Donald Munro (1839-1908)
by Norman Crawford
Few men have left a greater mark for God on assemblies in North America than a boy born in the far north of Scotland, in the county of Caithness, four miles from the town of Wick, on June 12th, 1839. His name was Donald Munro. His parents were God-fearing people. Mrs. Munro was awakened as a girl, and went through a long period of soul trouble before finding deliverance in the beautiful text, “Deliver him from going down to the pit, I have found a ransom” (Job 33:22). Donald was raised to believe the Bible is the authoritative Word of God. He was taught that all men are born sinners and need a new birth before they can go to Heaven, but he had never been awakened to his own need.
His brother Charles was saved in his teens. He moved to Edinburgh, but returned home for visits. On one of these occasions, Donald met him at Wick and walked with him the four miles to their home. Charles preached to him all the way, with the result that Donald avoided his brother’s company during all the rest of the visit.
Hay McDowell Grant, a wealthy landowner, came to Wick to preach the gospel. One night he said, “Young man! You may have read your Bible and said your prayers this morning, but I warn you now before God, who knows you thoroughly, that if you are not in Christ you are under condemnation.” Donald Munro discovered at that moment that although he attended church regularly and professed to be a Christian, he had never been born again. For six weeks he was deeply troubled, seeking rest by looking within himself. At that time, Brownlow North, a converted gambler, who had been greatly used by God in the salvation of many souls in the Highlands, came on a visit to Wick. As he heard the powerful preaching, Donald Munro’s distress deepened. Mr. North sat down with him one night and simply went over John 3:16, stressing God’s so great love, the gift of His only Son, the blessed invitation to “whosoever,” and the assurance of “everlasting life”. Mr. Munro often told in the years that followed, “I was saved just then and there, on the spot.”
In Wick, the new convert linked up with a man by the name of James Dewar. His prayerful spirit and godly life left deep impressions. Mr. Dewar was having meetings with fishermen. So many came to the meetings that Mr. Dewar announced that the next night there would be two meetings instead of one. Mr. Munro asked him who would be speaking at the second meeting and was told that it would be he. Although reluctant, Donald was persuaded to preach that night and thus began a lifelong work of gospel preaching that resulted in the salvation of a vast number of precious souls on two continents.
In 1858, Donald Ross was made the superintendent of the Northeast Coast Mission, charged with preaching the gospel along the 500 miles of deeply indented coastline with 57 towns and villages that stretches from Aberdeen along the Moray Firth. He sought out godly men who had, like himself, deep exercise of heart and purpose for God. These men included Donald Munro, John Gill, John Smith, George Masson, and John and Andrew Carnie. Many hundreds of the fishermen along that coast were saved in the next ten years. Later, these men left the interdenominational organisation because of what they were learning from the Word of God. This obedience to what God was showing them eventually led them to see the truth of gathering to the name of the Lord Jesus Christ alone, outside of all the organisations of men.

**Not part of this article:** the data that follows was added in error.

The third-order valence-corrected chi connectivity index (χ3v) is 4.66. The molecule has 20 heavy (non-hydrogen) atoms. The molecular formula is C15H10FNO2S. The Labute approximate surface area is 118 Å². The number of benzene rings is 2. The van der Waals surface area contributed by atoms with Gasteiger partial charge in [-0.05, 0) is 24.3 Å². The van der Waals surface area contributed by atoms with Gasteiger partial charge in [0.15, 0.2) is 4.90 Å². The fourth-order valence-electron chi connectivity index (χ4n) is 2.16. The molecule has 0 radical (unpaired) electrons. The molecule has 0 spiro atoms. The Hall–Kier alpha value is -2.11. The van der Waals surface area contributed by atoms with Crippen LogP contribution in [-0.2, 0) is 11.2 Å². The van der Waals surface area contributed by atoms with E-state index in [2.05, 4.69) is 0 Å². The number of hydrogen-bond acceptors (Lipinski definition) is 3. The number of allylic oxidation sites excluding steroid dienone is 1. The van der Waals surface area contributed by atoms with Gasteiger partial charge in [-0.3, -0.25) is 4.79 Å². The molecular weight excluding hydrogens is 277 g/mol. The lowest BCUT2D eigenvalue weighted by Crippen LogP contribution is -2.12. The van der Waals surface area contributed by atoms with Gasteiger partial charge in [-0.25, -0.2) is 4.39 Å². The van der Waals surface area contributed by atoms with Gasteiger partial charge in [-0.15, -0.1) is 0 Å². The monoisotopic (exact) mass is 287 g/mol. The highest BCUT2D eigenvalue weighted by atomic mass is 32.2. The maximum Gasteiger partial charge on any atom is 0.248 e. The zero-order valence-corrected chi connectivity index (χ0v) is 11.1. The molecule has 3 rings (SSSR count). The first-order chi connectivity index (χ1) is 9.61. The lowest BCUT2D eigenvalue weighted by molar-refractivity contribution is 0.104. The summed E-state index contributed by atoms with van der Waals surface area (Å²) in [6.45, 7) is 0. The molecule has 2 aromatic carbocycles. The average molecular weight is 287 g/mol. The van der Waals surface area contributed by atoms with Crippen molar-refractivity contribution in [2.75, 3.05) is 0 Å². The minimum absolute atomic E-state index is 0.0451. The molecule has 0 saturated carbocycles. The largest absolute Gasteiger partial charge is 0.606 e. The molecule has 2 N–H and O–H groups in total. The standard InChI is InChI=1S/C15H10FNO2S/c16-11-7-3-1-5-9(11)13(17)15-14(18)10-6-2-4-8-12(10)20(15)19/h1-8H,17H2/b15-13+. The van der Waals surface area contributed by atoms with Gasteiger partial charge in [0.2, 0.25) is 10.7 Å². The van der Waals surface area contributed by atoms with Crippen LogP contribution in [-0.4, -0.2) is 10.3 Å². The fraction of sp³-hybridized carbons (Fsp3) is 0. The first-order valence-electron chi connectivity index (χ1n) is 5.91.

In 1871, Mr. Donald Munro visited his two brothers in Parkhill, Ontario. A hall was rented and Mr. Munro preached the gospel and a number were saved. At that time, Donald Munro had not yet been baptised as a believer, but learned this precious truth from reading his Bible and was baptized when, in November of 1871, he returned to Scotland.
In 1872, Mr. Munro returned to Canada and saw others saved, but by this time he not only knew the truth of baptism, but also of gathering to the Lord’s name. That year an assembly was formed at Parkhill, the first assembly in North America. The following year, an assembly was formed at Forest, and in the summer of that same year, the assembly was planted at Lake Shore in the home of Mr. Hugh Johnson. From this beginning, Mr. Munro, Donald Ross, John Smith and other godly men saw assemblies formed across North America. They were the original gospel pioneers of assembly work on the North American continent.
For 35 years he laboured in North America from coast to coast in small villages and large cities and his story is told in the book Pioneer Series Donald Munro.
Photo above: Lake Ontario, Canada